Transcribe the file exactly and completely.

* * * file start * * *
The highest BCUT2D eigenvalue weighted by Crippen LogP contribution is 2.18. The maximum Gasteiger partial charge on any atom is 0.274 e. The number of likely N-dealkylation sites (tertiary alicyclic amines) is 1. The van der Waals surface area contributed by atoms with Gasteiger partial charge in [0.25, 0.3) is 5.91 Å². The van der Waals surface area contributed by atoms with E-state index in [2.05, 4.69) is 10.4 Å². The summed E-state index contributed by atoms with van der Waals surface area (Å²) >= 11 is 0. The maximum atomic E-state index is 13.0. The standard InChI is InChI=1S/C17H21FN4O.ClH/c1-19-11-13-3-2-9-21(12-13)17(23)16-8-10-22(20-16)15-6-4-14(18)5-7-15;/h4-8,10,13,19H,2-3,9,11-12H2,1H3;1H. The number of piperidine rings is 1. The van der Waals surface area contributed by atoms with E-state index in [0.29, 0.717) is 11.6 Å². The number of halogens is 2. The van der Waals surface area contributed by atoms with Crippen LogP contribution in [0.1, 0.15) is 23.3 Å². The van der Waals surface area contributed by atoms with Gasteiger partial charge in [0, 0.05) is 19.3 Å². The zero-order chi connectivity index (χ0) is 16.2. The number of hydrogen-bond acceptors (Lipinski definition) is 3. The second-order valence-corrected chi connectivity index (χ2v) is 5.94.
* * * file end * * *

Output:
The highest BCUT2D eigenvalue weighted by Crippen LogP contribution is 2.18. The maximum Gasteiger partial charge on any atom is 0.274 e. The number of likely N-dealkylation sites (tertiary alicyclic amines) is 1. The van der Waals surface area contributed by atoms with Gasteiger partial charge in [0.25, 0.3) is 5.91 Å². The van der Waals surface area contributed by atoms with E-state index in [2.05, 4.69) is 10.4 Å². The summed E-state index contributed by atoms with van der Waals surface area (Å²) >= 11 is 0. The maximum atomic E-state index is 13.0. The standard InChI is InChI=1S/C17H21FN4O.ClH/c1-19-11-13-3-2-9-21(12-13)17(23)16-8-10-22(20-16)15-6-4-14(18)5-7-15;/h4-8,10,13,19H,2-3,9,11-12H2,1H3;1H. The number of piperidine rings is 1. The van der Waals surface area contributed by atoms with E-state index in [0.29, 0.717) is 11.6 Å². The number of halogens is 2. The van der Waals surface area contributed by atoms with Crippen LogP contribution in [0.1, 0.15) is 23.3 Å². The van der Waals surface area contributed by atoms with Gasteiger partial charge in [0, 0.05) is 19.3 Å². The zero-order chi connectivity index (χ0) is 16.2. The number of hydrogen-bond acceptors (Lipinski definition) is 3. The second-order valence-corrected chi connectivity index (χ2v) is 5.94.